Unwanted conduct amounted to unintentional harassment
In X v Y an employment tribunal held that comments and actions made at a charity fancy dress event held at the workplace, where a number of men dressed as women, had the unintentional effect of creating an intimidating, humiliating or offensive environment for a gay employee.
The claimant is gay. On a fancy dress “drag queen” day held to raise funds for charity, a number of male colleagues dressed up as women. One made a limp wrist hand gesture. Others were making direct comments to the claimant, such as “are you trying to look up my skirt.” He found this behaviour disgusting, especially as the ‘drag queens’ were acting and talking very effeminately, which he perceived as taking the micky out of gay men.
The tribunal upheld the claimant’s harassment claim relating to the drag queen day. The tribunal referred to the Acas guidance – A guide for employers and employees on sexual orientation in the workplace – which includes advice that harassment “may involve nicknames, teasing, name calling or other behaviour which is not with malicious intent but which is upsetting”.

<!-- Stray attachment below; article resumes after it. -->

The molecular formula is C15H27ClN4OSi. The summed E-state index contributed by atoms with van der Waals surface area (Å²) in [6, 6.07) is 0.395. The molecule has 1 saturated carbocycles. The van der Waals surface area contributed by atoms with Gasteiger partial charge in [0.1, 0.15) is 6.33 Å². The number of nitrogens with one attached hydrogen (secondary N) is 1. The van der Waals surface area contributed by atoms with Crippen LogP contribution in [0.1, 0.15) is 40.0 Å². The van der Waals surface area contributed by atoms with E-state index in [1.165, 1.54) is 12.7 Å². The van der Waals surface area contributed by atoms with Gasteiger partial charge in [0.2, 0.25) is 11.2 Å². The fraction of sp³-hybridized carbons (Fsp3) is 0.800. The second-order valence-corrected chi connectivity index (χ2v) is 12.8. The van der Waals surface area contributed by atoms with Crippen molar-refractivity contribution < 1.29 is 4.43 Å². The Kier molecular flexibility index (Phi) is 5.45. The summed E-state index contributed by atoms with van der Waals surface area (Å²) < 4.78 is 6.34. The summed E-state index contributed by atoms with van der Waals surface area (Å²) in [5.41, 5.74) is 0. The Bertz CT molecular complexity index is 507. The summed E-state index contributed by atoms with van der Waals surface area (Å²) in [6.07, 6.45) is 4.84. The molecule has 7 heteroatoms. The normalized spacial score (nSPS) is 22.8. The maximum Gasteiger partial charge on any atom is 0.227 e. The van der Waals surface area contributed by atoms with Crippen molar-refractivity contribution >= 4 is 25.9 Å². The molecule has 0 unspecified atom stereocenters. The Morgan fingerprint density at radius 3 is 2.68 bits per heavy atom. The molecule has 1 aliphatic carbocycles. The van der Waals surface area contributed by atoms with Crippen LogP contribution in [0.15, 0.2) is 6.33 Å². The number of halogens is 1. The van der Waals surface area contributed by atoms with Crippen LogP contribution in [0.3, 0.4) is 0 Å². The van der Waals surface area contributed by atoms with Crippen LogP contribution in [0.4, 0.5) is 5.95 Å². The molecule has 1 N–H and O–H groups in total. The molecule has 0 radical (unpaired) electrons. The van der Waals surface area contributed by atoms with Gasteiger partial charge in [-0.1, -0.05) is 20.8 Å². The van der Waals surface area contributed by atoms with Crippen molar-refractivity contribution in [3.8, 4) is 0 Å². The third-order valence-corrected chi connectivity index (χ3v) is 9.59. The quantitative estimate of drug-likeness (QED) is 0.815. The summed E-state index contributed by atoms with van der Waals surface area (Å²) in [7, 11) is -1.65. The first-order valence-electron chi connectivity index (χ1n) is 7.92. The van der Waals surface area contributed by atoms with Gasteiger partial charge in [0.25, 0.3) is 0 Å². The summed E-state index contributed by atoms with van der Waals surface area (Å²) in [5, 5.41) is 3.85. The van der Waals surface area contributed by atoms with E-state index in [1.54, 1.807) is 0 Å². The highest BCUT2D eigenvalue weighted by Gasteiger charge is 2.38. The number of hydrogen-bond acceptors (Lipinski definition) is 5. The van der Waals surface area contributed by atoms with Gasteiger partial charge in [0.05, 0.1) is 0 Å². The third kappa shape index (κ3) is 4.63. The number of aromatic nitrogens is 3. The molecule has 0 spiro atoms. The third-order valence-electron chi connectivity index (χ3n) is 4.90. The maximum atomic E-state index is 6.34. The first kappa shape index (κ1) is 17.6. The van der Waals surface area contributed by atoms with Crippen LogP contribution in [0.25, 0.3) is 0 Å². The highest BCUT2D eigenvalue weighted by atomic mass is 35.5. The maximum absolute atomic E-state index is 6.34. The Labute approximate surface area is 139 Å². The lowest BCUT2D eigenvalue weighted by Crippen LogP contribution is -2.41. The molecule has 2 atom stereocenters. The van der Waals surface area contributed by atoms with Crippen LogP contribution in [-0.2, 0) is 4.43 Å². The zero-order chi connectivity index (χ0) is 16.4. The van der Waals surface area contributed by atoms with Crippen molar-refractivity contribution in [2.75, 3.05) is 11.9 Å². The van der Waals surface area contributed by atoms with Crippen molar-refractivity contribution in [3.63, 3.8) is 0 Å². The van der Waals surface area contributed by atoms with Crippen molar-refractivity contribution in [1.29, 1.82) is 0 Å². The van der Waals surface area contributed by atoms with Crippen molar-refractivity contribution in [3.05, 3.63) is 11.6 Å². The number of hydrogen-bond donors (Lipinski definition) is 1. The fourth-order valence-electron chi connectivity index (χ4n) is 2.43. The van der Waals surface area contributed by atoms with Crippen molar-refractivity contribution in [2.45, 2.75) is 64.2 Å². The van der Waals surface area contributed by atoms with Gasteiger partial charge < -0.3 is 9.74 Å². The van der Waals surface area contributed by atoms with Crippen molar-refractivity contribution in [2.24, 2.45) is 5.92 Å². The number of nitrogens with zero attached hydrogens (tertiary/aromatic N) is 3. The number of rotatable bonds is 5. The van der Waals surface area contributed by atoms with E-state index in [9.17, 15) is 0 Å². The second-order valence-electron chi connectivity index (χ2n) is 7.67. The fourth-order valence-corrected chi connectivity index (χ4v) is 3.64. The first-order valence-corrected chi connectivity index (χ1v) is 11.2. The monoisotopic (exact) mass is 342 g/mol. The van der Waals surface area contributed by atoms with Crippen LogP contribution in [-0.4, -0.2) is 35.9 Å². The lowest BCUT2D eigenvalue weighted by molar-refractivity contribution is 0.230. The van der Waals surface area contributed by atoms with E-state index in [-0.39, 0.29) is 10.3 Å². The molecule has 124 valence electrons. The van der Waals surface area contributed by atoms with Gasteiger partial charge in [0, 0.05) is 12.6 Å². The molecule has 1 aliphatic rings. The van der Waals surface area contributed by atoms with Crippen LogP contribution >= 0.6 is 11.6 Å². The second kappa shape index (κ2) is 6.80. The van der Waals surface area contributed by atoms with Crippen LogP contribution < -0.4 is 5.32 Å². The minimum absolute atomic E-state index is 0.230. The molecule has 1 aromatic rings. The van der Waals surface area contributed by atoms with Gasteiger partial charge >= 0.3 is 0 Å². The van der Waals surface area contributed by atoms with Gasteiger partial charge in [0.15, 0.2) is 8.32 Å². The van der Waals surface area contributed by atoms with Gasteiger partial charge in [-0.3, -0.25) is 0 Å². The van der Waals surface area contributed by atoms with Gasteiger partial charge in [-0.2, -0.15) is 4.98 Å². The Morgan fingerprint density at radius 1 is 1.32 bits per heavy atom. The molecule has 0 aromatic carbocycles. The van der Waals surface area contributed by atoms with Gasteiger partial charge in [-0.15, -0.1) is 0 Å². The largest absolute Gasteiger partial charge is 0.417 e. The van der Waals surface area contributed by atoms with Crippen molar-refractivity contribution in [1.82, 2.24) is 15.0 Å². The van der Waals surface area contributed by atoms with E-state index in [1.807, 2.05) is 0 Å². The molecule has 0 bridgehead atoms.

This event was held in the workplace. Those scheduled to work that day had no choice but to continue working with the events going on around them. The conduct was unwanted and although there was no intention to create an intimidating, humiliating or offensive environment, it was reasonable in all the circumstances to determine that it nevertheless did have that effect, particularly given the claimant’s perception that he found the behaviour disgusting.
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